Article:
The European Commission will be tabling a formal proposal on the first EU-wide resettlement programme for immigrants in September.

Addressing the first meeting of the newly-constituted Civil Liberties Committee of the European Parliament, EU Justice Commissioner Jacques Barrot said the Commission was finalising the workings of the first intra-EU resettlement programme and would present it to member states in September for approval.

The European Council had last year agreed on the need for voluntary measures to reallocate immigrants entitled to international protection.

Although Malta and Italy are insisting that this pilot-project should be compulsory, in order to force member states to share the burden of the southern EU member states, Mr Barrot said this was not possible under the EU treaties and would therefore have to be on a voluntary basis.

The news comes as the Commission officially warned Italy not to push back to Libya immigrants rescued on the high seas. During the same meeting, Mr Barrot said he had sent a letter to the Italian authorities insisting that Rome could not send asylum seekers back to countries where their lives and rights might be at risk. The issue of Italy's policy to send back to Libya illegal immigrants found in its waters was raised during the debate by Socialist MEPs from the Italian opposition.

"Member states cannot send back possible asylum seekers to countries where their fundamental rights might be in trouble. We have already told the Italian government this and, in fact, Italy has stopped adopting this policy," Mr Barrot said.

He said he was planning to visit Libya soon to discuss possible cooperation with the EU on migration issues.

The Civil Liberties Committee meeting also discussed the Stockholm programme, a new five-year work programme covering justice, freedom and solidarity. The programme should be finalised under the current Swedish Presidency by December.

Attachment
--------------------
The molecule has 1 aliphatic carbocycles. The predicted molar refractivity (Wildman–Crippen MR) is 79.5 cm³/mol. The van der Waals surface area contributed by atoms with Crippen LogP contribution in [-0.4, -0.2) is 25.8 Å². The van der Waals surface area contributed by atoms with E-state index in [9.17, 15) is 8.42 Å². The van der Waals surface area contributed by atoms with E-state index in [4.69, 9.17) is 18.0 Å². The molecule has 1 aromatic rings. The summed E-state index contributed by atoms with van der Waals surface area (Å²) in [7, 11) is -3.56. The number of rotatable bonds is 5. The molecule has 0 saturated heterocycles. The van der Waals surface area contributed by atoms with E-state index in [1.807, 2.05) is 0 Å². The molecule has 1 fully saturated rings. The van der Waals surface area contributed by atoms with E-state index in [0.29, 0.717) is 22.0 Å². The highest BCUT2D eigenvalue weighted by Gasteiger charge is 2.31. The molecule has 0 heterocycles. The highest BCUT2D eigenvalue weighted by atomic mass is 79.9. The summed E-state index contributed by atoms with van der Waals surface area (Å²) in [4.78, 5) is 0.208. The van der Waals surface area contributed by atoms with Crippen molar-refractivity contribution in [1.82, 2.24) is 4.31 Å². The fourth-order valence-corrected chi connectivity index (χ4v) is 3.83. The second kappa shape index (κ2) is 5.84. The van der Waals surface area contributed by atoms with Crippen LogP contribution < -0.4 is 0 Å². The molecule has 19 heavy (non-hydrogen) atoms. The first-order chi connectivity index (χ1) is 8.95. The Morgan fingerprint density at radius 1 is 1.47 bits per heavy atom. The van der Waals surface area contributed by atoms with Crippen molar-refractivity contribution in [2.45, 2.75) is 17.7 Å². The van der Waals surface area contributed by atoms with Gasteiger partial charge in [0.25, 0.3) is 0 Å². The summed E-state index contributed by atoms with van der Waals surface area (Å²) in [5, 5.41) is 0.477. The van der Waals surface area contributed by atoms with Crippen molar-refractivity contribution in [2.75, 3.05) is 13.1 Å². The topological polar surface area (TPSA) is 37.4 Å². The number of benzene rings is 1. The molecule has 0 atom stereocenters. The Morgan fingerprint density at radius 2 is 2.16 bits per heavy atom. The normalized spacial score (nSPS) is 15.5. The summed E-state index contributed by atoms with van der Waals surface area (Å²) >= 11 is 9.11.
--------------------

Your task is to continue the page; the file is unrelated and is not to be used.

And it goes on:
Nationalist MEP Simon Busuttil, who was recently elected as the EPP's coordinator for this committee, called on the Commissioner to focus first and foremost on implementing measures that had already been adopted, such as the EU Immigration Pact and its solidarity clause.

"While it is good to think ahead, it is important to first implement agreements that have already been adopted. We must implement the Immigration Pact and put into operation the pilot project on burden sharing as quickly as possible," Dr Busuttil said.

Mr Barrot acknowledged the importance of implementation and underlined the need for solidarity between member states through the resettlement of migrants.

The pilot project for a burden-sharing mechanism has specifically been tailored for Malta. Mr Barrot said the project would be operated on an experimental basis in the hope that it could eventually become a permanent instrument of EU solidarity.

Specific reference to such a burden-sharing mechanism is also made in the draft Stockholm Programme presented earlier this year by the Commission.

During the meeting, Mr Barrot reiterated his support for strengthening Frontex, the EU border control agency, and for the idea of establishing regional offices for the agency.

His predecessor, Franco Frattini, now Italy's Foreign Minister, had indicated that one of the sub-offices of Frontex could be set up in Malta in order to cater for the needs of the southern Mediterranean area.

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